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An old pepper tree inspires a passive house in the Australian suburbs

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This passive house is a sustainable family dwelling designed by Alexander Symes Architect, located in Illawarra, a suburb of Sydney in New South Wales, Australia. Compact in design, this home was built to the highly rigorous Passive House standard, the most sustainable building standard in the world.

Created to be nestled within the canopy of a Pepper Tree, this central feature provides a unique element to the home. The existing home was in need of a major overhaul. While the brick facade was dated and thermally inefficient, the interior layout of the home functioned well for this young family.

DESIGN DETAILS: ARCHITECT Alexander Symes Architect BUILDER Souter Built INTERIOR DESIGN Paiano Design STRUCTURAL ENGINEER Northrop LANDSCAPE ARCHITECT Grant Clement COUNCIL Wollongong City Council

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As a response, the scope of this project entailed an update to the external envelope of the existing home – including new insulation where practical, a ventilated timber screen facade, new skylights, a wrap-around deck, and solar panel pergola – and a striking secondary dwelling was designed around the 60-year-old Pepper Tree in the steeply sloping and under-utilized backyard.

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The secondary dwelling was envisioned as a 24-hour space; used as a home office by the family’s growing business during the day, and a short-term stay cabin at night.

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Designed and built to meet the Passive House standard, the short-term stays allow visitors to experience the higher quality of space that the Passive House standard affords while creating a future-proofed studio with western views of Mount Kembla and the treetops outside.

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Each wing of the secondary dwelling hosts an endemic-planted green roof, allowing the biodiversity of the site to be regenerated despite the extended building footprint created.

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The secondary dwelling provides a much-needed separate office space for the owners’ growing company, as well as providing space for guest accommodation and being geared for short-stay accommodation.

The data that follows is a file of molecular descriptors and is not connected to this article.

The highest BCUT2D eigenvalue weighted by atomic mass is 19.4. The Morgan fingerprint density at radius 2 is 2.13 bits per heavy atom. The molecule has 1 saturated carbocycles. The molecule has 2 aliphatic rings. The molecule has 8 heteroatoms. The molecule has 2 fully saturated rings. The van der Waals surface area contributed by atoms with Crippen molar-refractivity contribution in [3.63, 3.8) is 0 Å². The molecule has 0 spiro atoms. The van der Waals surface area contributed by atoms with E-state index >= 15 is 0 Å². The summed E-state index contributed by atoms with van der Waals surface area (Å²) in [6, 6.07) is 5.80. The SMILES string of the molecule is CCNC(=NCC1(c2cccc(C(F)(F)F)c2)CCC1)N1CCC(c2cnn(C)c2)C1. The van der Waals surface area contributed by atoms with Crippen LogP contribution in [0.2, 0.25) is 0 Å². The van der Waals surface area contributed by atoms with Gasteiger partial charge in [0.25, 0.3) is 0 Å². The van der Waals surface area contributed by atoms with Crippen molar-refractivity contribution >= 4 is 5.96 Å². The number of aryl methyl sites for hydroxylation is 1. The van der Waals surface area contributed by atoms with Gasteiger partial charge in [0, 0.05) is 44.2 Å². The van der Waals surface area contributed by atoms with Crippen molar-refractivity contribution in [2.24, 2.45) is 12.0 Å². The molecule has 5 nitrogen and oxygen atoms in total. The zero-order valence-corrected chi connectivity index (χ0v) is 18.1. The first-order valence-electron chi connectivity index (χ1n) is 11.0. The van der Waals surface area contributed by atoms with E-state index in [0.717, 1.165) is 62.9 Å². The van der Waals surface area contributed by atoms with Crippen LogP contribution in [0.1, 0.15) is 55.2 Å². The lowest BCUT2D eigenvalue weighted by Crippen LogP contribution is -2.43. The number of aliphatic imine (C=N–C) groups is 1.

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The works to the existing home improve the thermal comfort of the space and create new entertaining spaces throughout.

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Between the natural and raw material palette including extensive timber use, endemic rooftop gardens, and tree canopy deck, the biophilic connection of the entire site is strengthened with its immediate environment.

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Salvaged and ‘waste’ materials were used throughout, helping reduce the environmental impact of the project without sacrificing material quality. Meeting the Passive House standard and inclusion of a 12kW photovoltaic panel system means that the project’s overall grid energy consumption is only 14% of a comparable-sized home (i.e. an 86% reduction), significantly reducing the lifetime cost to the homeowners (both economic and environmental costs).

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As opposed to thermally upgrading 1,722 square feet (160 square meters) to the passive house standard, only 646 square feet (60 square meters) will actually be comfortable in future peak climatic conditions. This approach provides a precedent for creating small future-proofed additions so that we can be climate adaptive without the massive cost of upgrading all existing dwellings.

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A Life-Cycle Assessment was conducted that showed despite the higher amount of embodied energy associated with Passive House construction, due to the small, high-performance building envelope, low-embodied carbon material selection and significant on-site generated & exported renewable energy, the building’s environmental footprint is 64% less than a comparable built-as-usual home in the same climate zone.

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What We Love: Centered around a large tree, this unique home features multi-functional living spaces in a compact footprint. Furnishings are tucked neatly out of the way for circulation when not accommodating overnight guests. We are especially loving how the pepper tree was preserved and integrated into the design as a natural element that can be used for shelter and ambiance (with its string lights) when the sun goes down.

Tell Us: What are your overall thoughts on the design of this sustainable home? Let us know in the Comments below!

Note: Be sure to check out a couple of other spectacular passive house tours that we have highlighted here on One Kindesign: Off the grid: A compact passive house design in Maine and Passive solar home in Park City, Utah integrated in the hillside.

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PHOTOGRAPHER Barton Taylor

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